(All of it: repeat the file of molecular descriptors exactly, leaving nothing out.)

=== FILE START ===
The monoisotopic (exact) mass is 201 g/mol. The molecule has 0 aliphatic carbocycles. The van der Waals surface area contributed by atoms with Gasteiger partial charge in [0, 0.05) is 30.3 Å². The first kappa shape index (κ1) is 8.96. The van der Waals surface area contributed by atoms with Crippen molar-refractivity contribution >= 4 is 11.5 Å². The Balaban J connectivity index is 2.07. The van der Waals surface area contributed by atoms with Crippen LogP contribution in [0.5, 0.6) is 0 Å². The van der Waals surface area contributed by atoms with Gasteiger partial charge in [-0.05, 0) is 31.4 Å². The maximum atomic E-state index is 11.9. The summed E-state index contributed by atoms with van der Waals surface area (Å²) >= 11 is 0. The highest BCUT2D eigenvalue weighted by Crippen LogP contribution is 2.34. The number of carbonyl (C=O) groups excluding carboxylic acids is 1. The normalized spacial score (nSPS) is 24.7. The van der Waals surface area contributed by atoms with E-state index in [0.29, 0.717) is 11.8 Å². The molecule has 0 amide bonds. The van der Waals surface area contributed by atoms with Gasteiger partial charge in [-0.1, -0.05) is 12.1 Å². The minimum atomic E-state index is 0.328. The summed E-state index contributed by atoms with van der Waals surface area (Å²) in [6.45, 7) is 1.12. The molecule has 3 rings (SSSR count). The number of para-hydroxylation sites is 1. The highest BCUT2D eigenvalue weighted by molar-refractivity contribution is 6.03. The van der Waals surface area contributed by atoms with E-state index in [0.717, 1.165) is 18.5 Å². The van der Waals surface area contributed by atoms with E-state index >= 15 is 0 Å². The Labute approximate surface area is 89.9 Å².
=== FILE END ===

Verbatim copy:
The monoisotopic (exact) mass is 201 g/mol. The molecule has 0 aliphatic carbocycles. The van der Waals surface area contributed by atoms with Gasteiger partial charge in [0, 0.05) is 30.3 Å². The first kappa shape index (κ1) is 8.96. The van der Waals surface area contributed by atoms with Crippen molar-refractivity contribution >= 4 is 11.5 Å². The Balaban J connectivity index is 2.07. The van der Waals surface area contributed by atoms with Crippen LogP contribution in [0.5, 0.6) is 0 Å². The van der Waals surface area contributed by atoms with Gasteiger partial charge in [-0.05, 0) is 31.4 Å². The maximum atomic E-state index is 11.9. The summed E-state index contributed by atoms with van der Waals surface area (Å²) >= 11 is 0. The highest BCUT2D eigenvalue weighted by Crippen LogP contribution is 2.34. The number of carbonyl (C=O) groups excluding carboxylic acids is 1. The normalized spacial score (nSPS) is 24.7. The van der Waals surface area contributed by atoms with E-state index in [0.29, 0.717) is 11.8 Å². The molecule has 0 amide bonds. The van der Waals surface area contributed by atoms with Gasteiger partial charge in [-0.1, -0.05) is 12.1 Å². The minimum atomic E-state index is 0.328. The summed E-state index contributed by atoms with van der Waals surface area (Å²) in [6.45, 7) is 1.12. The molecule has 3 rings (SSSR count). The number of para-hydroxylation sites is 1. The highest BCUT2D eigenvalue weighted by molar-refractivity contribution is 6.03. The van der Waals surface area contributed by atoms with E-state index in [0.717, 1.165) is 18.5 Å². The van der Waals surface area contributed by atoms with E-state index >= 15 is 0 Å². The Labute approximate surface area is 89.9 Å².